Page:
I have tried to find a concise excerpt that would set the tone and give some sense to the magnitude of the gaffes, arrgonace, incompetence, values bending, financial absuridty and recklessness this provincial governnent has exuded over the years. However, that was impossible. Here is MOST of the article with all credit due to Financial Post author, Kelly McParland
"...Wynne ran as an upgrade from her predecessor, Dalton McGuinty. She didn’t like the scandals, the gas plant closings, the dirty little deals. She’d bring transparency and openness. She promised to be better, and didn’t deliver — not even close. She blatantly sold access to herself and her top cabinet members to the highest bidders, treating the payments as “donations.” When exposed she refused to back down until public pressure forced it on her. No one pays big bucks to politicians unless they expect something in return, and Wynne’s blatant use of her office to fill party coffers only exacerbated the cynicism and distrust that had grown up during the McGuinty years.
She pandered shamelessly to public-sector unions, especially the teachers’ unions that poured tens of millions of dollars into campaigns to keep her in office. To retain their support she used public funds to finance generous contracts, including millions of dollars quietly handed over to help the unions pay their negotiating costs. Her education minister didn’t ask for receipts, and — when caught — responded with a hauteur that came to be a government characteristic. “We know what the food costs. We know what 100 pizzas costs. You don’t need to see every bill when you’re doing an estimate of costs,” said Liz Sandals. They handed over the money despite learning the secondary school teachers had a $65 million reserve fund to pay bargaining costs. Did that sway Wynne’s ministers? Not a chance: Deputy Premier Deb Matthews admitted she was unaware of the fund, and wasn’t all that interested: “I don’t know if that fund exists. I don’t know what it’s for. I’m not going to comment on OSSTF finances,” she said.
Wynne’s government treated critics with disdain. When Auditor-General Bonnie Lysyk ruled that Liberals were breaking their own rules by using government advertisements to promote the party, Wynne took away her veto power. When both Lysyk and the Financial Accountability Office challenged the government’s budget math — suggesting they were off by billions of dollars — the premier ignored them. When Lysyk revealed a $2 billion hydro project had cost twice as much as expected, Energy Minister Bob Chiarelli suggested Lysyk was too dim to understand the complex issue — despite having spent 10 years at Manitoba Hydro. Such condescending behaviour by a non-Liberal would have had gender-sensitive Liberal “progressives” demanding resignations, but Chiarelli was a Liberal so the government let it go.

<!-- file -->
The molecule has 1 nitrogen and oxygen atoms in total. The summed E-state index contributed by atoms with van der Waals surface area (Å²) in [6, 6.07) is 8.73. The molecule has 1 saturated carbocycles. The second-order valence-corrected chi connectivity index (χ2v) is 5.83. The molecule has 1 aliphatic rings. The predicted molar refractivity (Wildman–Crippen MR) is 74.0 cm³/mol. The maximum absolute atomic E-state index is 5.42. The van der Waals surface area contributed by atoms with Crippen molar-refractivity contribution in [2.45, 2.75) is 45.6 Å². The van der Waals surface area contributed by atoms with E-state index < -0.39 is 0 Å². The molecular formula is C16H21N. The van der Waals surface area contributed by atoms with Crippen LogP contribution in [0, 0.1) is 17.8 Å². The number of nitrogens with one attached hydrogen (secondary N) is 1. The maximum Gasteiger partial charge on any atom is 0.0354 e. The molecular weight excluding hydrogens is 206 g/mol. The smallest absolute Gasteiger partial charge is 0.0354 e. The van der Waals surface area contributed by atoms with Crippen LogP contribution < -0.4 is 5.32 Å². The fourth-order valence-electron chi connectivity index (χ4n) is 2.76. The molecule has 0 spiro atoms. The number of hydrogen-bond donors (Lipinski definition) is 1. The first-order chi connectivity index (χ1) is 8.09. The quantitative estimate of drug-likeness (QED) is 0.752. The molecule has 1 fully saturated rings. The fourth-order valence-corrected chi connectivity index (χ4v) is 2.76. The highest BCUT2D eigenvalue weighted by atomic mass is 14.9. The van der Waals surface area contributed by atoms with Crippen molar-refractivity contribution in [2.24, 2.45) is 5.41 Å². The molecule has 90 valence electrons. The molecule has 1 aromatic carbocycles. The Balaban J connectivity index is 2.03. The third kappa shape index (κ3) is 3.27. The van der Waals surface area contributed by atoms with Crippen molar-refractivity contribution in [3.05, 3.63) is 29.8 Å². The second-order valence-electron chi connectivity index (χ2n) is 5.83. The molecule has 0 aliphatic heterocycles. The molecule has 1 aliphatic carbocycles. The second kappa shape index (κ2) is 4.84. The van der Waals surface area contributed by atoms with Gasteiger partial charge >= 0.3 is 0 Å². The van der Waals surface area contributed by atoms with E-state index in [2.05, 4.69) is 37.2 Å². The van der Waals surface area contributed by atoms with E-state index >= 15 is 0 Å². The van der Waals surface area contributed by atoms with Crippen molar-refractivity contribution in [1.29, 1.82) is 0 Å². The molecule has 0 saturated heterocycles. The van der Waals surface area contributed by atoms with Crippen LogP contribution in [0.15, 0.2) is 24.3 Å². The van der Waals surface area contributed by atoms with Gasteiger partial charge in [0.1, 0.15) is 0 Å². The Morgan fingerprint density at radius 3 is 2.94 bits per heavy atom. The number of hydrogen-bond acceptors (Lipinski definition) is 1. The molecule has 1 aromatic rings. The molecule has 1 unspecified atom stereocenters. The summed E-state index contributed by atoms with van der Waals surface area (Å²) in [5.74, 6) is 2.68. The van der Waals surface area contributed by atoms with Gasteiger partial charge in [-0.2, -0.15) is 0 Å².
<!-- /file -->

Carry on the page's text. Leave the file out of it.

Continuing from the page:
When she took over from McGuinty, Wynne stressed her concern over provincial finances. “It is obviously critical that we tackle the deficit and get to the point that we are paying down debt,” she said. Then her government racked up one staggering deficit after another, adding tens of billions of dollars to a debt that had already doubled under her predecessor. Finance Minister Charles Sousa insisted the government would eventually balance the budget, eventually claiming to have done so in the year before the election, but only by using accounting tricks that shifted tens of billions of dollars in borrowing off the official tally. Sousa pledged several more years of “balance,” then reversed himself 12 months later, announcing a return to borrowing so the Liberals could finance a raft of new spending promises in the weeks before the election.
Even then he couldn’t bring himself to be honest: the government’s projected $6.7 billion annual deficit was quickly shown to be $11.7 billion, with similar miscalculations stretching into the 2020s, eventually totalling as much as $50 billion. Lysyk, required by law to review the books before an election, found the numbers so dodgy she announced they couldn’t be trusted, and accused the government of deliberately hiding documents to keep her in the dark. It was a flagrant attempt to buy votes with borrowed money, so glaring that offended voters saw through the ruse and Liberal fortunes fell further. Yet it reflected once again the government’s astonishingly low opinion of is constituents, and its assumption they were too apathetic, ignorant or disengaged to know when they were being conned.
Throughout Wynne’s five years in office, her government regularly prioritized the well-being of the party over those of the province. Hydro One was sold off to produce some quick cash for transit projects, but at the cost of hundreds of millions of dollars in annual revenue produced by the provincial utility. The debt so relentlessly piled up by the government will impact voters for a generation to come: the $1 billion Ontario spends on interest payments every 30 days is the equivalent of a new hospital every month. When the government complains it lacks the resources to meet demands from doctors, colleges and universities, think of that monthly billion-dollar tab and what it could be doing if it wasn’t being spent on interest..."